City Paper is not for tourists
If you scroll down a few inches on www.washingtoncaps.com, the official Web site of the Washington Capitals, you can find a link to a nifty “Where Are They Now?” page that gives hockey fans updates on their favorite retired players. Only 12 players are listed now, but fans are invited to e-mail inquiries about any player whose current whereabouts pique interest—such as, for instance, the entire 2004–2005 Caps roster.
Although the National Hockey League’s Feb. 16 cancellation of the season has forced the Caps players to practice their craft someplace other than the MCI Center, it’s still pretty easy to find other prominent members of the organization out on the town. Slapshot, D.C.’s favorite ice-skating bald-eagle mascot, is still working a full schedule of community-service and PR events (“Out of Puck,” 12/10/04). Despite facing, at best, another seven months without hockey, the Capitals PR machine is marching on.
“We’re still averaging three to four appearances per week for Slapshot,” says Mark Tamar, the Capitals’ director of game operations. “Kids love mascots, I guess. And that’s popular whether we’re playing or not.”
The only time that Tamar has pulled Slapshot from an appearance was before a gig at a George Mason University basketball game the night the season was canceled. Slapshot was booked to entertain the fans with Gunston, the giant green creature who is GMU’s mascot. Tamar pulled the plug on the appearance because of poor timing.
“It wasn’t really fair to him [the day after the cancellation], because it’s not like he can talk or respond to questions,” Tamar explains. “He’s a mascot. He doesn’t talk.”
Otherwise, Tamar and Slapshot have been at it full tilt, promoting literacy programs such as Reading Is Cool, raising money for tsunami victims at the Reston Town Center, battling substance abuse with the Rangers Against Drugs, and even appearing at high-school hockey games—and this has all happened despite the fact that the primary Slapshot performer, Chris Monihan, is working with a broken foot.
“The boots I wear in the costume are actually pretty similar to what my orthopedist told me to wear,” says Monihan. “I could walk around all day on the bird feet if I wanted to.”
With the season in the toilet, the Capitals’ hobbled mascot has time to go almost anywhere—from sports expos to rink openings. For $250, Slapshot will even come to your door with Capitals goody bags for all and entertain your birthday party for about an hour. But there are still some things that Slapshot won’t do.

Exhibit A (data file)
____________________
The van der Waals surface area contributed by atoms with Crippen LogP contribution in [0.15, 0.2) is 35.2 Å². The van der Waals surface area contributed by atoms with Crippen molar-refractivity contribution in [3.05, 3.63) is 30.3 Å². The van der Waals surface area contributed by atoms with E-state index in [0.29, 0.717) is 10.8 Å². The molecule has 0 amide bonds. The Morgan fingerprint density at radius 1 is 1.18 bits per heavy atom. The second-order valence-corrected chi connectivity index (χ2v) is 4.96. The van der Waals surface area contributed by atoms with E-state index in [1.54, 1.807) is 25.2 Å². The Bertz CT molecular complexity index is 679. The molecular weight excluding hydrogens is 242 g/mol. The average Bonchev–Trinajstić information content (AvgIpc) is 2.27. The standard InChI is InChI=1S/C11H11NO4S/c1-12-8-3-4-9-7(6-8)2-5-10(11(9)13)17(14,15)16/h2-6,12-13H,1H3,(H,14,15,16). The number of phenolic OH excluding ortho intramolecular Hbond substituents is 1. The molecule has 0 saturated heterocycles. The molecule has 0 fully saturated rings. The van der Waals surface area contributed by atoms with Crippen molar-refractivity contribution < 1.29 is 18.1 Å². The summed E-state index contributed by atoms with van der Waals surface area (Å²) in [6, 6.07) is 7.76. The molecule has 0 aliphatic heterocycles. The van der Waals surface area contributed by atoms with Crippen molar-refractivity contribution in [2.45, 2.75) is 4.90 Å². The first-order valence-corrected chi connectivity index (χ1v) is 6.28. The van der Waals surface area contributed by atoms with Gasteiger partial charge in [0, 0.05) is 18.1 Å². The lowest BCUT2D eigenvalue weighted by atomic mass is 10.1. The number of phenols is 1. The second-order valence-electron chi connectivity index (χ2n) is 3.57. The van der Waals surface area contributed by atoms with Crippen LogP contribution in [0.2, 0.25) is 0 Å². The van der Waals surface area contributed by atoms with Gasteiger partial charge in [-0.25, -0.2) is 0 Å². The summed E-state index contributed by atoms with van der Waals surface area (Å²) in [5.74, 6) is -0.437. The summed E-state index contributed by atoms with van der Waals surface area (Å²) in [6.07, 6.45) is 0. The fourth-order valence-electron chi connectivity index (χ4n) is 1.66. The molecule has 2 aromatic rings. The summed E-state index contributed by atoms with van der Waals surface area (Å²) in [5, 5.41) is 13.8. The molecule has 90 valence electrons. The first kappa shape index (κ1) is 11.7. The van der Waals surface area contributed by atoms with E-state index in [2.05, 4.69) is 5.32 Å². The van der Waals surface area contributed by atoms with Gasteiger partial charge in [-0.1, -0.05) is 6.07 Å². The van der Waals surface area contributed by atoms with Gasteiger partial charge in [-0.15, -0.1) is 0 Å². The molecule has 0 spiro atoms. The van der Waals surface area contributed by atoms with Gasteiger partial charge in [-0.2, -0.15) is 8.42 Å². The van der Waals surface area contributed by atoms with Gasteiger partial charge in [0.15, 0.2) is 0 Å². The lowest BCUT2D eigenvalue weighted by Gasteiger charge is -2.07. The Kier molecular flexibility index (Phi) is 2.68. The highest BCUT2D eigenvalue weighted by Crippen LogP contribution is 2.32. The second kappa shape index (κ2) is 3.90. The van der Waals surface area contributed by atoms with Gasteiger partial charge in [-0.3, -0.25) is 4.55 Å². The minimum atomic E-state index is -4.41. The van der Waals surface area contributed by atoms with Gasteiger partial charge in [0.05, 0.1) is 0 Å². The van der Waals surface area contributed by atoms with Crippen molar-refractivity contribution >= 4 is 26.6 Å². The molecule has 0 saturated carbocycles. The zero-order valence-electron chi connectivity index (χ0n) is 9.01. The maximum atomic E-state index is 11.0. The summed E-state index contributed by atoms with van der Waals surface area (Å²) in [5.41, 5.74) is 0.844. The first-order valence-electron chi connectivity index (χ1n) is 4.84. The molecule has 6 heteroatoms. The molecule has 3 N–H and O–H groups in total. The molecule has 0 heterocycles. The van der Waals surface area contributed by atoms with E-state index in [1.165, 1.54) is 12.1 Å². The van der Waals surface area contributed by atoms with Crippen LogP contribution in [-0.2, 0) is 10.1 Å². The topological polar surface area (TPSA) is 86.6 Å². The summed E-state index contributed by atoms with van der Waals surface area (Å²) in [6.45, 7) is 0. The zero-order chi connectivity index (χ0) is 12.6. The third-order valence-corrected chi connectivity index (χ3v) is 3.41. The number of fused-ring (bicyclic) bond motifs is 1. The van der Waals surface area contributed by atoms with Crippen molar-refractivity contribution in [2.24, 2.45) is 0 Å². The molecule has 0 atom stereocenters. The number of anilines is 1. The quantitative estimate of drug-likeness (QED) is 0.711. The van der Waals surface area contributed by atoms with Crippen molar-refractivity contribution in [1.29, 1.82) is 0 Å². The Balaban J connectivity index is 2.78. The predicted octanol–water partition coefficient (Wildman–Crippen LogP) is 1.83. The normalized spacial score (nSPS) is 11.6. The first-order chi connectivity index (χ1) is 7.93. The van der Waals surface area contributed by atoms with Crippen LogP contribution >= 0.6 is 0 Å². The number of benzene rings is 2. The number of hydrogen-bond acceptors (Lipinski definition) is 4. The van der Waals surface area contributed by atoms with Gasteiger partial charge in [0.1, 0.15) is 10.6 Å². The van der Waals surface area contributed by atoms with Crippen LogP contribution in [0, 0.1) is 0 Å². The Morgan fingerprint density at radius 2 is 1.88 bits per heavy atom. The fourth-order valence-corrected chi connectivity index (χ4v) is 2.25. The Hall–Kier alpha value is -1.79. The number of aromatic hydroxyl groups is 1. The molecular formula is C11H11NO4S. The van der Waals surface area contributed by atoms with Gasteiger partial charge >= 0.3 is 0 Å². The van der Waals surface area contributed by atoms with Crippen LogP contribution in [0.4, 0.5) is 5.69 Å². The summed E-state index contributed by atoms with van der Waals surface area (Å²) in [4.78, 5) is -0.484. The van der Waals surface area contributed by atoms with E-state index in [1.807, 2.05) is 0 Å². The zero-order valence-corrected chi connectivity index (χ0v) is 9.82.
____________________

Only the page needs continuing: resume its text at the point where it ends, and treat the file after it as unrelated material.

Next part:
“A few years ago, we had a group call us who wanted Slapshot to go scuba diving with them,” Tamar says. “We couldn’t let him do that….If he got his suit wet he would have sunk like a rock.”
Tamar and Slapshot aren’t the only members of the organization taking any job available. Mike Vogel, the Caps’ chief online writer, has teamed up with play-by-play man Steve Kolbe to announce radio broadcasts of area high-school hockey games. The Ashburn Ice House, where they announced the Northern Virginia Scholastic Hockey League Championships on Feb. 18, was far removed from the MCI Center’s media-friendly facilities.
“We actually had to hook them up to a phone line on a fax machine at the rink’s fitness center,” said Kurt Kehl, Capitals director of communications. “We didn’t get hooked up and ready to go until about two minutes before air time.”
Vogel is also quick to admit that the one broadcast so far—another is scheduled for Friday, March 4—was an exercise in improvisation.
“I went in cold,” Vogel admits. “We had some stat sheets and pronunciation guides. It was also big that both teams had names on the backs of their jerseys, too.”
For now, the Capitals PR machine is planning on keeping up the breakneck pace until the players come back to the ice. But Tamar admits it’s not easy to keep strapping on the happy face.
“The games are definitely the big show,” Tamar says. “I’m lucky the guys we work with for Slapshot enjoy what they do as performers. Otherwise I’d be worried about some of them quitting. I’m sure some are disappointed. We’d all rather be doing the games.”
At least the mascots don’t have to worry about masking their disappointment.
“I wear a giant eagle head,” Monihan says. “People can’t see what’s going on in there, even when I do get frustrated.”CP